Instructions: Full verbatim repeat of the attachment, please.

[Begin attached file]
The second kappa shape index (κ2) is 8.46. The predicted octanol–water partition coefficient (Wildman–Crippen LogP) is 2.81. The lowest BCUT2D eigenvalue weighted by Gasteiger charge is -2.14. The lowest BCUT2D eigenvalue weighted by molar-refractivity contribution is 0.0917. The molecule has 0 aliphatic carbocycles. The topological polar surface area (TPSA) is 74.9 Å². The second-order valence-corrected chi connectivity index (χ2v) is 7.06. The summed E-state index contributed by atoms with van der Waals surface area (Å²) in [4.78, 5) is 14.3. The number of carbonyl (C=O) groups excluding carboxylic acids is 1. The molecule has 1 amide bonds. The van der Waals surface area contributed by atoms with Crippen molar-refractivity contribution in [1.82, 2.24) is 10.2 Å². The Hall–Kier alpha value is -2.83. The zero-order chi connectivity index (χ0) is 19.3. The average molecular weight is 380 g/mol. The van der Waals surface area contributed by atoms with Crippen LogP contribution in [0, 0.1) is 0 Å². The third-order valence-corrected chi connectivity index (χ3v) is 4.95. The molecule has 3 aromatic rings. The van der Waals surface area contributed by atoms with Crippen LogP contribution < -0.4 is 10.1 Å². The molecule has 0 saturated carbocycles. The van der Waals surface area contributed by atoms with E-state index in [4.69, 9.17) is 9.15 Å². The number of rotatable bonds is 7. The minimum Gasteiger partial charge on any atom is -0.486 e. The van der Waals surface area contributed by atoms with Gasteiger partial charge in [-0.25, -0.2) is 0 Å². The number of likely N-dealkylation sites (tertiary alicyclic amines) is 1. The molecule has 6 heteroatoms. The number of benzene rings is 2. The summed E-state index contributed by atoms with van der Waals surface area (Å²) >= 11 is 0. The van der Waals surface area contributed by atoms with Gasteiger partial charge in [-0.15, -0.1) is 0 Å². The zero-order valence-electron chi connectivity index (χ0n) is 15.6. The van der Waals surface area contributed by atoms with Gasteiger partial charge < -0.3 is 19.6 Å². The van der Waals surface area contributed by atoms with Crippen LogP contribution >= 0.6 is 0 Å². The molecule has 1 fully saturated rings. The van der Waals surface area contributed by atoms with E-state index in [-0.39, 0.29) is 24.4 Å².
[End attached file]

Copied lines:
The second kappa shape index (κ2) is 8.46. The predicted octanol–water partition coefficient (Wildman–Crippen LogP) is 2.81. The lowest BCUT2D eigenvalue weighted by Gasteiger charge is -2.14. The lowest BCUT2D eigenvalue weighted by molar-refractivity contribution is 0.0917. The molecule has 0 aliphatic carbocycles. The topological polar surface area (TPSA) is 74.9 Å². The second-order valence-corrected chi connectivity index (χ2v) is 7.06. The summed E-state index contributed by atoms with van der Waals surface area (Å²) in [4.78, 5) is 14.3. The number of carbonyl (C=O) groups excluding carboxylic acids is 1. The molecule has 1 amide bonds. The van der Waals surface area contributed by atoms with Crippen molar-refractivity contribution in [1.82, 2.24) is 10.2 Å². The Hall–Kier alpha value is -2.83. The zero-order chi connectivity index (χ0) is 19.3. The average molecular weight is 380 g/mol. The van der Waals surface area contributed by atoms with Crippen LogP contribution in [0, 0.1) is 0 Å². The third-order valence-corrected chi connectivity index (χ3v) is 4.95. The molecule has 3 aromatic rings. The van der Waals surface area contributed by atoms with Crippen LogP contribution < -0.4 is 10.1 Å². The molecule has 0 saturated carbocycles. The van der Waals surface area contributed by atoms with E-state index in [4.69, 9.17) is 9.15 Å². The number of rotatable bonds is 7. The minimum Gasteiger partial charge on any atom is -0.486 e. The van der Waals surface area contributed by atoms with Gasteiger partial charge in [-0.25, -0.2) is 0 Å². The number of likely N-dealkylation sites (tertiary alicyclic amines) is 1. The molecule has 6 heteroatoms. The number of benzene rings is 2. The summed E-state index contributed by atoms with van der Waals surface area (Å²) >= 11 is 0. The van der Waals surface area contributed by atoms with Gasteiger partial charge in [-0.15, -0.1) is 0 Å². The zero-order valence-electron chi connectivity index (χ0n) is 15.6. The van der Waals surface area contributed by atoms with Gasteiger partial charge < -0.3 is 19.6 Å². The van der Waals surface area contributed by atoms with Crippen LogP contribution >= 0.6 is 0 Å². The molecule has 1 fully saturated rings. The van der Waals surface area contributed by atoms with E-state index in [-0.39, 0.29) is 24.4 Å².